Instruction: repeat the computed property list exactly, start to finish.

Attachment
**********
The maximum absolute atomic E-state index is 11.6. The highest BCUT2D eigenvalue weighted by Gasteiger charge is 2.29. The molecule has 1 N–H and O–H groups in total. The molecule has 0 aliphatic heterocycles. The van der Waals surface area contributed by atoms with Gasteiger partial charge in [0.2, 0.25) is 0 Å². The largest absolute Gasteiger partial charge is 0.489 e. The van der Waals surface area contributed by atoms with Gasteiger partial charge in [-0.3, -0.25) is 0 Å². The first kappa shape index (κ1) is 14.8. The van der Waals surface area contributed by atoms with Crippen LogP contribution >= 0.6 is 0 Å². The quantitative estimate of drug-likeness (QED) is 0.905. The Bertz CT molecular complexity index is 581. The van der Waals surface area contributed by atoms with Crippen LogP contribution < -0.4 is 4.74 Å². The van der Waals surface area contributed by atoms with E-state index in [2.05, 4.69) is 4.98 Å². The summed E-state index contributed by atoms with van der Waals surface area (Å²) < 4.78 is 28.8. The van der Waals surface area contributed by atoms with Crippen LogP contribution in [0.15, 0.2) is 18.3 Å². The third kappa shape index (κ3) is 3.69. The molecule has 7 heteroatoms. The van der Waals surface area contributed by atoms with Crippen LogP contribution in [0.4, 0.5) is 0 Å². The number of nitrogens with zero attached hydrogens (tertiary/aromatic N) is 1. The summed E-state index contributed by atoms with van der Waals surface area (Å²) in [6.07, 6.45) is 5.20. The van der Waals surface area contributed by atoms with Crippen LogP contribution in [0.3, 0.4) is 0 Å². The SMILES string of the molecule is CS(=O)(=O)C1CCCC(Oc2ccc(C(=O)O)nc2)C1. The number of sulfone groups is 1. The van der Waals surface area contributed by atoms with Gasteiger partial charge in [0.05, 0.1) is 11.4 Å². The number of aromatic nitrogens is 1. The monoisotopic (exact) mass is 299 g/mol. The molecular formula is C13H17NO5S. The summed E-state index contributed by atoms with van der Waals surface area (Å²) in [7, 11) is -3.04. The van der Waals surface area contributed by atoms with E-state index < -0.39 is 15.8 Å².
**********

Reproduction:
The maximum absolute atomic E-state index is 11.6. The highest BCUT2D eigenvalue weighted by Gasteiger charge is 2.29. The molecule has 1 N–H and O–H groups in total. The molecule has 0 aliphatic heterocycles. The van der Waals surface area contributed by atoms with Gasteiger partial charge in [0.2, 0.25) is 0 Å². The largest absolute Gasteiger partial charge is 0.489 e. The van der Waals surface area contributed by atoms with Gasteiger partial charge in [-0.3, -0.25) is 0 Å². The first kappa shape index (κ1) is 14.8. The van der Waals surface area contributed by atoms with Crippen LogP contribution >= 0.6 is 0 Å². The quantitative estimate of drug-likeness (QED) is 0.905. The Bertz CT molecular complexity index is 581. The van der Waals surface area contributed by atoms with Crippen LogP contribution < -0.4 is 4.74 Å². The van der Waals surface area contributed by atoms with E-state index in [2.05, 4.69) is 4.98 Å². The summed E-state index contributed by atoms with van der Waals surface area (Å²) < 4.78 is 28.8. The van der Waals surface area contributed by atoms with Crippen LogP contribution in [0.15, 0.2) is 18.3 Å². The third kappa shape index (κ3) is 3.69. The molecule has 7 heteroatoms. The van der Waals surface area contributed by atoms with Crippen LogP contribution in [0.4, 0.5) is 0 Å². The number of nitrogens with zero attached hydrogens (tertiary/aromatic N) is 1. The summed E-state index contributed by atoms with van der Waals surface area (Å²) in [6.07, 6.45) is 5.20. The van der Waals surface area contributed by atoms with Crippen LogP contribution in [0.3, 0.4) is 0 Å². The SMILES string of the molecule is CS(=O)(=O)C1CCCC(Oc2ccc(C(=O)O)nc2)C1. The number of sulfone groups is 1. The van der Waals surface area contributed by atoms with Gasteiger partial charge in [0.05, 0.1) is 11.4 Å². The number of aromatic nitrogens is 1. The monoisotopic (exact) mass is 299 g/mol. The molecular formula is C13H17NO5S. The summed E-state index contributed by atoms with van der Waals surface area (Å²) in [7, 11) is -3.04. The van der Waals surface area contributed by atoms with E-state index < -0.39 is 15.8 Å².